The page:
With some difficulties, but at the end successfully, the participating artists responded to these concepts:
A structure: A structure has a domain that is a collection of elements. The elements can be points, lines, shapes, particular fragments of a larger whole, etc. What makes a structure is not just the choice of its domain. Once the domain is fixed, one needs to identify some relations between its elements.
Binary relations: Relations involving pairs of objects are called binary. In an artwork there could be many natural choices for binary relations, such as larger, thinner, brighter, parallel, of the same color, of similar shape, etc.
While elements and relations of two concrete structures can be of different nature, the underlying abstract structure for both can be the same. Such structures are called isomorphic.
These graphs are isomorphic. The graph on the left
can be redrawn to look like the one on the right as follows:
A⟷W, E⟷Y, F⟷Z, B⟷U, C⟷X, D⟷V
Beth Caspar, edge: joined octahedrons, 2017, painted corrugated cardboard; edge: seamed segments of spheres, 2017, stitched rice paper, each 6 inches in diameter
Susan Spencer Crowe
Susan Spencer Crowe, Pentagon from a Circle 1, Pentagon from a Circle 2, 2017, cut and folded watercolor paper, graphite and Flashé, 11” high, 15” wide, depth variable
Joan Grubin, Three Circles, 2017, acrylic on paper, each 5 1/2” x 5 1/2”
#1: Open/Nested; #2: Woven; #3: Woven Dome
Robert James, Untitled, 2017. Archival pigment print
Don Muchow, Shadow Line #1 – #6, 2016. B&W archival pigment print, 7” x 10.25”
Margaret Neill, Root, 2017. Ink on paper mounted on panel, 4” x 12” x 1” diptych (top) Edge Relation, 2017. Watercolor on paper mounted on panel, 4″ x 12” x 1” diptych (bottom)
Paula Quinon, Possible Worlds for Aliens, 2017, video, multimedia
Possible Worlds for Aliens: video by Paula Quinon, sound by Luis Rosa
A series of isomorphic structures documented in a stop-motion animation shows how the same relational description refers to universes that a spectator observes as very different. The structure of sequences of sounds is isomorphic to structures documented on photographs. The project explores isomorphism in a cross-modal manner. All the universes are composed from three different types of objects (described by unary predicates) organized in such a way that relations (described by binary predicates) between elements are translatable between domains.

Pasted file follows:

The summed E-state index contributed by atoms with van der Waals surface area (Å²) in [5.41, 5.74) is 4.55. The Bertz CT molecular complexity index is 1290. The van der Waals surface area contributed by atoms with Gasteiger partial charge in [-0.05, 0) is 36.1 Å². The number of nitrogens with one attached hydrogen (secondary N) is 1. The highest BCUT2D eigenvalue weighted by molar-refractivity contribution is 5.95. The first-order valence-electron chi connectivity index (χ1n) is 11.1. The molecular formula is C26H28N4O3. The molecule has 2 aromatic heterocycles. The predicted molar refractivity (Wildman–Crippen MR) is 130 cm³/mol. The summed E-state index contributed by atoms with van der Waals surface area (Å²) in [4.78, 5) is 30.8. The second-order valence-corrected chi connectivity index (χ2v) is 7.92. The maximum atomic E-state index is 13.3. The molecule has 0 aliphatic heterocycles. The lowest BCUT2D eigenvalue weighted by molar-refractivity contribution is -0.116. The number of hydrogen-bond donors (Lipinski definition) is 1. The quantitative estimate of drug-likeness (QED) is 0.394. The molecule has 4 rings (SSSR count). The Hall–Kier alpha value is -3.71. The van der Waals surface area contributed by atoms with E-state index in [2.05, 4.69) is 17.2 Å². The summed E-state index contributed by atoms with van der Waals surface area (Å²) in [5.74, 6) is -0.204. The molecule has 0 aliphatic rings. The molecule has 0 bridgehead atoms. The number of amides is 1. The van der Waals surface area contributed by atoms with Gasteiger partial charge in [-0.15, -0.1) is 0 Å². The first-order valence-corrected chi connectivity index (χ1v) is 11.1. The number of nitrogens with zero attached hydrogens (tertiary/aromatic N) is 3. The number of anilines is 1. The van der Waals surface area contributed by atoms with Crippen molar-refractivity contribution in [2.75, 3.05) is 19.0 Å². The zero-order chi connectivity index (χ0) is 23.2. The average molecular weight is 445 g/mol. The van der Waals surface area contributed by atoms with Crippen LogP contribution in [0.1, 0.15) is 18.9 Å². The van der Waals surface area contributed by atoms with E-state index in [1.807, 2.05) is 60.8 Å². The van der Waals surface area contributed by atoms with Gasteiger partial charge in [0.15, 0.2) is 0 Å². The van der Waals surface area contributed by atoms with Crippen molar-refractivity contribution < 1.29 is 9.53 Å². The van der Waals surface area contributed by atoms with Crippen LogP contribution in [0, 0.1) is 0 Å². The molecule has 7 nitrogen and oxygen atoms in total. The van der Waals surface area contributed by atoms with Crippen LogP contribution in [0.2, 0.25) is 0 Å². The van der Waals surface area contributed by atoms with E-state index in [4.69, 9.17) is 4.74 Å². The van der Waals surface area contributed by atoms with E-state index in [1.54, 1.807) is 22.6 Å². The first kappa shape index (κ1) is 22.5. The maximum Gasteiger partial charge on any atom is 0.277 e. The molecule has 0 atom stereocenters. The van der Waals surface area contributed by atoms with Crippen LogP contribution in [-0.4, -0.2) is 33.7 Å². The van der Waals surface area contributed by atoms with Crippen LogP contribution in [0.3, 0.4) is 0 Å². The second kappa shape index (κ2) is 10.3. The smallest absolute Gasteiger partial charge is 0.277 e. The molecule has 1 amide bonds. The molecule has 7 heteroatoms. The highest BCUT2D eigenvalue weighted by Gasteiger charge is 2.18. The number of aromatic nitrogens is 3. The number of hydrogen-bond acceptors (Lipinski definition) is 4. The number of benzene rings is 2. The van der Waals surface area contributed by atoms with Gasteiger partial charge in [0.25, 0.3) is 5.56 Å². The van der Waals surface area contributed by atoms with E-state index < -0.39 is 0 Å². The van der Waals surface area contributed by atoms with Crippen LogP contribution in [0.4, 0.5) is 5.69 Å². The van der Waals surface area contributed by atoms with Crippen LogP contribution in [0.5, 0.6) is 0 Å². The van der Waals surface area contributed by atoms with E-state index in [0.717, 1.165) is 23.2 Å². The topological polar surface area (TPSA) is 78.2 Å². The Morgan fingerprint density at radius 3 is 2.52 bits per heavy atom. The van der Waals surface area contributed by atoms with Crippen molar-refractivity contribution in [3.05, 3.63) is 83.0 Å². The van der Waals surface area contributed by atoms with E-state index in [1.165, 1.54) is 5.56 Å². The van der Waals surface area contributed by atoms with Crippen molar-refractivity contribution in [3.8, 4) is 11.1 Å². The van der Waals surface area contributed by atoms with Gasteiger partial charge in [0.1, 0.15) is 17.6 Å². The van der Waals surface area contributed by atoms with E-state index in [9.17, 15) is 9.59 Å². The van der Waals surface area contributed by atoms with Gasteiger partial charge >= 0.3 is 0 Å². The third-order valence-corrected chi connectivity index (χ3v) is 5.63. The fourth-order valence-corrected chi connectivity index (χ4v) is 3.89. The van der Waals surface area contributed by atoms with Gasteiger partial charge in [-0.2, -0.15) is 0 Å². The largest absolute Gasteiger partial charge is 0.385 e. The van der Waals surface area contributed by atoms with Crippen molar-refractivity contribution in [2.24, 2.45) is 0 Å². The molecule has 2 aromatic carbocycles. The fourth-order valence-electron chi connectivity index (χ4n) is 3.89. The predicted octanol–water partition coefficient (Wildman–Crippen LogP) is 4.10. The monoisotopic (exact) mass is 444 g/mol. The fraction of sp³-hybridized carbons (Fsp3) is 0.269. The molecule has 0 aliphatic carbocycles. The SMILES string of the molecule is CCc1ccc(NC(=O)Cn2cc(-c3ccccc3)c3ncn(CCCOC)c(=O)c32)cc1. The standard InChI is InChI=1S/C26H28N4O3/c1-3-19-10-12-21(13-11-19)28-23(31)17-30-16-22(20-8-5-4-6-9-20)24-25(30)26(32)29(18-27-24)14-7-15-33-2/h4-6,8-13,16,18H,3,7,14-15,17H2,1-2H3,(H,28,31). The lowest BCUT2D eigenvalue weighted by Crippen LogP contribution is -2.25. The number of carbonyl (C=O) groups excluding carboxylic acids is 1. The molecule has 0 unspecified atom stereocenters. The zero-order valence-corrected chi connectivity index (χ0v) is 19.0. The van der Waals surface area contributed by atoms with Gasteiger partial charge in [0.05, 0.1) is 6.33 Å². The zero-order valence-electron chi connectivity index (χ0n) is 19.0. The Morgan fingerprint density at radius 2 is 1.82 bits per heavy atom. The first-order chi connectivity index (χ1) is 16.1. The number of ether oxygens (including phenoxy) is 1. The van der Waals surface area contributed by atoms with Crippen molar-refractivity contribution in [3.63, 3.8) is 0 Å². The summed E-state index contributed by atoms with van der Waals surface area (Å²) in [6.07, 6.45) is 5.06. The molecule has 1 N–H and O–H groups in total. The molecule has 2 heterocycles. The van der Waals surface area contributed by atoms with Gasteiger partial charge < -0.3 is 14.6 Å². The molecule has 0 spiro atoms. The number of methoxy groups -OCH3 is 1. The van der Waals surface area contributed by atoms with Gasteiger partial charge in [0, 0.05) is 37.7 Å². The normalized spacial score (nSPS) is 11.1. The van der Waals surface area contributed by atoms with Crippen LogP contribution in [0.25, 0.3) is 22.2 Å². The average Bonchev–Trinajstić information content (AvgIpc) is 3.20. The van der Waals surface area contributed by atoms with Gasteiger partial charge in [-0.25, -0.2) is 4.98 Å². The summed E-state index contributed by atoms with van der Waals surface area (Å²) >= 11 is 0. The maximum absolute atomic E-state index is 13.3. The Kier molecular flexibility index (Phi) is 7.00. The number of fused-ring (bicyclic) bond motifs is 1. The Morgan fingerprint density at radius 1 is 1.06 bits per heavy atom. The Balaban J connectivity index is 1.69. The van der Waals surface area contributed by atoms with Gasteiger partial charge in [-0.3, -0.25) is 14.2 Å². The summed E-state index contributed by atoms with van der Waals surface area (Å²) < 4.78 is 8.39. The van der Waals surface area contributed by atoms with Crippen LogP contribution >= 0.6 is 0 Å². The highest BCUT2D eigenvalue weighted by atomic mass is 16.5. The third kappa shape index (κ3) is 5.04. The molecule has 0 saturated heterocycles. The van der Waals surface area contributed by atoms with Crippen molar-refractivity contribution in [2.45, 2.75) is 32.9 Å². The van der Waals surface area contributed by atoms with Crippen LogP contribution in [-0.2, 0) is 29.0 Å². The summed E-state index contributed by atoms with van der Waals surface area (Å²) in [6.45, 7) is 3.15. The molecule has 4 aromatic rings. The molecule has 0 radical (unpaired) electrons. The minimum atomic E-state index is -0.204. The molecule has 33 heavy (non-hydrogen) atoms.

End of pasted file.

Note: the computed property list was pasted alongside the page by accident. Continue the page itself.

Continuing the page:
There are 3 objects of type 1, three elements of type 2 and one element of type 3. Four binary relations are described between types of elements. There are two relations between elements of type 1 and type 2. In intended interpretations they mean “being to the left” and “being to the right”. Relations that might be interpreted as “being above” and “being below” are defined between the elements of the type 1 and the element of the type 3, and between the elements of the type 2 and the element of the type 3.
The title “Possible Worlds for Aliens” expresses our interest in exploring non-intended possibilities of interpretation of predicates and intentional differences between similar structures. It is based on the idea, sometimes explored in philosophy, that mathematics of aliens would differ from our mathematics. The presented video is our first step towards a series of multimedia installations devoted to this topic. We look at a very simple idea where a unary predicate refers to a cluster of objects (e.g., “multiple pieces of yarn and a wooden chair” as a unary predicate).